Since the reconciliation a year ago, the number of irregular migrants coming to Spain from Morocco has decreased significantly. Compared to 2021, there were 31 percent fewer migrants in the Canary Islands and 21 percent fewer in the western Mediterranean. However, experts point out that migration flows have recently shifted to the route to Bulgaria and Serbia. However, the largest group of irregular migrants in Spain are still Moroccans, and Spain wants them to be deported more quickly. A corresponding order had been issued against the suspected jihadist assassin in Algeciras. It’s not just about Spain. Between 2021 and 2027, Morocco will receive 500 million euros from the EU to curb irregular immigration.
Morocco also reopened its borders with Spain. Ferry and air traffic returned to normal. However, this has more to do with the end of the pandemic, previously Morocco had been sealed off for months. So far, however, little has happened at the border crossings to the Spanish North Africa exclaves. Morocco closed the border to Melilla in 2018, and a new border regime for goods traffic should have been introduced in Ceuta long ago. This is important for Spain, because it would also mean Moroccan recognition that both cities belong to Spain.
In Madrid, people are now wondering whether the rapprochement with Morocco will pay off. Last spring, after more than 40 years, Sánchez practically gave up Spanish neutrality in the dispute over Western Sahara. In a letter he called the Moroccan autonomy plan of 2007 the “most serious, realistic and credible basis for a solution to the conflict”. As an autonomous region, the former Spanish colony would then remain part of Morocco. The North African country has long urged the EU to follow the example of then-US President Donald Trump, who recognized Western Sahara as part of Morocco.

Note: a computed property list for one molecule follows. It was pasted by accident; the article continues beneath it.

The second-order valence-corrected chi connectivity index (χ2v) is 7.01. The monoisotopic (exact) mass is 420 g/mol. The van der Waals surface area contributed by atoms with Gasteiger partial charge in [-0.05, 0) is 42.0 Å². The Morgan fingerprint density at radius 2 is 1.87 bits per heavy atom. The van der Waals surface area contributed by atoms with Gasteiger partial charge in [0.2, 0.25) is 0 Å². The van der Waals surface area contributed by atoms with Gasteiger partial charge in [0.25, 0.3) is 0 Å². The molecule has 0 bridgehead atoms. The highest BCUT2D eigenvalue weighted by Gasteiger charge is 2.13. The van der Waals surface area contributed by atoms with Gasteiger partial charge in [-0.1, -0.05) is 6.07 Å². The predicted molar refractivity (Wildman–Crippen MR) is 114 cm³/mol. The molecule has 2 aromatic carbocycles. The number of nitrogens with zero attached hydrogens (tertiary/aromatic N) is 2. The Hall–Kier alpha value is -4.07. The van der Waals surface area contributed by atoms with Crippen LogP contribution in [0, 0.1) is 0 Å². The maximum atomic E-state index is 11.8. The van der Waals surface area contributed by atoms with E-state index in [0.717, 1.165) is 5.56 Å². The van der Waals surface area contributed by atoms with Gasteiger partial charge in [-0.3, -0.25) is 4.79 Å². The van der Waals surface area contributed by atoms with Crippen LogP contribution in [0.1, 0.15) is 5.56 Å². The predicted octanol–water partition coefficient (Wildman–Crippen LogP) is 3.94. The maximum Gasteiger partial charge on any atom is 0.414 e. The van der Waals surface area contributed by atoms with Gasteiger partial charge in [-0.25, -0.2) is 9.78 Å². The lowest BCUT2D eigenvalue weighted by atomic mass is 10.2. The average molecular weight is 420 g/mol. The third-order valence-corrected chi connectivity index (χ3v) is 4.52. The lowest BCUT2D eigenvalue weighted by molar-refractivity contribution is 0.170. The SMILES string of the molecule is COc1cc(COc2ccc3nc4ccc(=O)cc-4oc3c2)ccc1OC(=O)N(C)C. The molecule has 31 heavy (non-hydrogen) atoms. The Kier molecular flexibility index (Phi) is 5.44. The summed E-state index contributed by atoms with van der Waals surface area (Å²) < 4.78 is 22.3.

It is the twelfth bilateral summit since 1993, when Spain and Morocco implemented the friendship treaty, which provides for an annual bilateral meeting. The last time such a summit took place was in 2015. Two high-level meetings scheduled for 2020 and 2021 were canceled by Morocco, which, emboldened by US support, pursued more aggressive policies on the Western Sahara conflict. The long break lasted eight years. In Madrid there was talk of a “historic” meeting days before the trip. A good twenty bilateral agreements should be signed at the end of the intergovernmental consultations. In Rabat, the Spanish government wants to use a new mechanism to lay the foundations to ensure that the partnership on the western Mediterranean no longer cools down dangerously with almost reliable regularity.
Both sides also came closer economically. Spain is Morocco’s most important trading partner. Spanish exports rose 12 percent to a record high of more than 10 billion euros. But the increase was accompanied by a severe setback in Algeria, Spain’s most important supplier of natural gas to date. Algeria, the protector of the Polisario liberation front fighting for independent Western Sahara, was outraged by the Spanish prime minister’s rapprochement with regional rival Morocco; both Maghreb countries have been waging a cold war against each other for a long time.